Reporting Tips vs. Service Charges—Tips for EmployersJune 09, 2017
Attention employers, do you know the difference between tips and service charges? A payment must pass a “four factor test” to be considered a tip, and not a service charge. Read on.
Do you know the difference between tips and service charges? The IRS is reminding employers that automatic gratuities and any additional amount imposed on the customer by the employer are not tips but service charges. So, how exactly do you distinguish between the two? Read on.
What are tips?
Customers determine tips according to the service received by the employee. These payments are completely discretionary. They include:
- Cash tips received directly from customers
- Electronic tips made through credit card, debit card, gift card, or any other electronic payment method.
- The value of any noncash tips like tickets
- Tip pools/Tip sharing arrangements
And service charges?
These are payments required from the customer, including things like:
- Large dining party (automatic gratuity added if you have more than x number of people)
- Banquet event fee
- Cruise ship package fee
- Hotel room service charge
- Bottle service charge
The 4 factor Tip Test
It’s a tip if....
- The payment is made free from compulsion.
- The customer has the unrestricted right to determine the amount.
- The payment was not negotiated nor dictated by employer policy.
- The customer has the right to determine who the payment goes to (typically).
Service charges are reported as non-tip wages paid to the employee. Some employers retain part of the service charges, but only amounts distributed to employees are non-tip wages to those employees.
Reporting service charges- Employers who distribute service charges should (for tax withholding and filing requirements) report them as regular wages.
- Employees must report all cash tips received to their employer (excluding tips from any month that total less than $20). All cash and noncash tips should be included in an employee’s gross income and be subject to federal income taxes.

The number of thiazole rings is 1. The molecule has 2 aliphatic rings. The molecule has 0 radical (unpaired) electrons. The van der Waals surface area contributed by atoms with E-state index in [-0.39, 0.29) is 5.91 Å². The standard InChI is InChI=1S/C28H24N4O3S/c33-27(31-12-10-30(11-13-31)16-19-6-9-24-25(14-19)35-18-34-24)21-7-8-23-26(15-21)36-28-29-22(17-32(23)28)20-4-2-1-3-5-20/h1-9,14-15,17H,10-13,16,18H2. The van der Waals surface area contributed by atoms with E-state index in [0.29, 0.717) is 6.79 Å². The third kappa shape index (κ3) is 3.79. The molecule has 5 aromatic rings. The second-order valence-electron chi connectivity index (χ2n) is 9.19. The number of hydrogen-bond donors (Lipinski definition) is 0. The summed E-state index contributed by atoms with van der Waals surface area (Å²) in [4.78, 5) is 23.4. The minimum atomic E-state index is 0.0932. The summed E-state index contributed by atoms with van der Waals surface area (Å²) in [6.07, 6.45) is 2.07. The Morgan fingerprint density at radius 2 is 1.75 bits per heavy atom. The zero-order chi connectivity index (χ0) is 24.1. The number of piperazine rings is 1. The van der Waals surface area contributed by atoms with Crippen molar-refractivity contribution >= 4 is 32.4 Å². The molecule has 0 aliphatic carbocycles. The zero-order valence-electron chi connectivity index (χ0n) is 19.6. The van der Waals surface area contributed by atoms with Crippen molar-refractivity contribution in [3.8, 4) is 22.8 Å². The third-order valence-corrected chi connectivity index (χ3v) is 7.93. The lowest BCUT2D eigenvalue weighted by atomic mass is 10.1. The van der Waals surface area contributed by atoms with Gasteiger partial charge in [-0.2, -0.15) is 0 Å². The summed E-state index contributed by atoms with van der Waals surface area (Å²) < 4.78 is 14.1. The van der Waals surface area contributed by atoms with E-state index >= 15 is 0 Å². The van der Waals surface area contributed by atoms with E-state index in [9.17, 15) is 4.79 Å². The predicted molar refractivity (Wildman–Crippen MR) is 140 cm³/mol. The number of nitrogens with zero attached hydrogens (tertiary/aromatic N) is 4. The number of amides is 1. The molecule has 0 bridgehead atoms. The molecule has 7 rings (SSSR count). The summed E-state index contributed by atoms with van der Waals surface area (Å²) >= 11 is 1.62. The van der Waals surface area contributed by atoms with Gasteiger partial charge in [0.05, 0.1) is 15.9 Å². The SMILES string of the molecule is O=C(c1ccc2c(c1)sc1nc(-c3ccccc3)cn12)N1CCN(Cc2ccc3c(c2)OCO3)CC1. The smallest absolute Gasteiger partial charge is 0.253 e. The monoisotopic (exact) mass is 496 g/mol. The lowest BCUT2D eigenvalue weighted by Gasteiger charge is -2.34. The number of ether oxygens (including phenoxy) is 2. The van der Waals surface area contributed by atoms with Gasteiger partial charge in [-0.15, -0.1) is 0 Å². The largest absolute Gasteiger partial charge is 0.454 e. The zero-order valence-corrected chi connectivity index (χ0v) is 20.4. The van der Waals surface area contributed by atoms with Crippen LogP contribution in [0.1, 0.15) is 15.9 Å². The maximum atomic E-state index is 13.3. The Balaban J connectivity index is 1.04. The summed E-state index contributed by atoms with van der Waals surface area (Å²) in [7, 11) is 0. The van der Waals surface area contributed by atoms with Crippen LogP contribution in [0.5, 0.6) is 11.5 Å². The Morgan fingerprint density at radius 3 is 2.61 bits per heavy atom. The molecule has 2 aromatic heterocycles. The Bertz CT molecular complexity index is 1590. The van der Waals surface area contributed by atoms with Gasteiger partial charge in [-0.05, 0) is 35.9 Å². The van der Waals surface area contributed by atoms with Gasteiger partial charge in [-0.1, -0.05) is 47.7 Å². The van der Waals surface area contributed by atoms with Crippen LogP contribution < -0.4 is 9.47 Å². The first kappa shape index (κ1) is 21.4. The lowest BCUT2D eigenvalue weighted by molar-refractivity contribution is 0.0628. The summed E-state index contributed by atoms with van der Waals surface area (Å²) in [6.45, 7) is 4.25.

- Both directly and indirectly tipped employees must report tips to their employers
- Directly tipped employees- Any employee who receives tips directly from patrons (waiters, waitresses, bartenders and hairstylists)
- Indirectly tipped employees- Someone who does not normally receive tips directly from patrons (i.e. bussers, service bartenders, cooks and salon shampooers)
- Employers must do a few things....
- Retain employee tip reports
- Withhold income taxes
- Withhold employee share of social security and Medicare taxes on reported tips from wages or from other funds provided by the employee
- Pay the employer share of Social security and Medicare taxes based on the total wages paid to tipped employees as well as the reported tip income.
- Report income tax and social security and Medicare taxes withheld from employee wages (on form 941)
- Report the employer share of social security and Medicare taxes (on form 941)
- Deposit taxes in accordance with federal tax deposit requirements
Two more important distinctions to make between service charges and tips:
- Service charges paid to employees are not includible in the FICA Tip Credit calculation. Only tips are eligible for this beneficial employer tax credit.
- In many States, including RI, service charges are subject to sales tax and meals and beverage taxes. It’s important that your POS system is set up to include these charges in the taxable total.
Make sure you’re well-read in these special rules, employers. You do not want to be caught incorrectly reporting. Contact any member of our Hospitality Services Team for further guidance.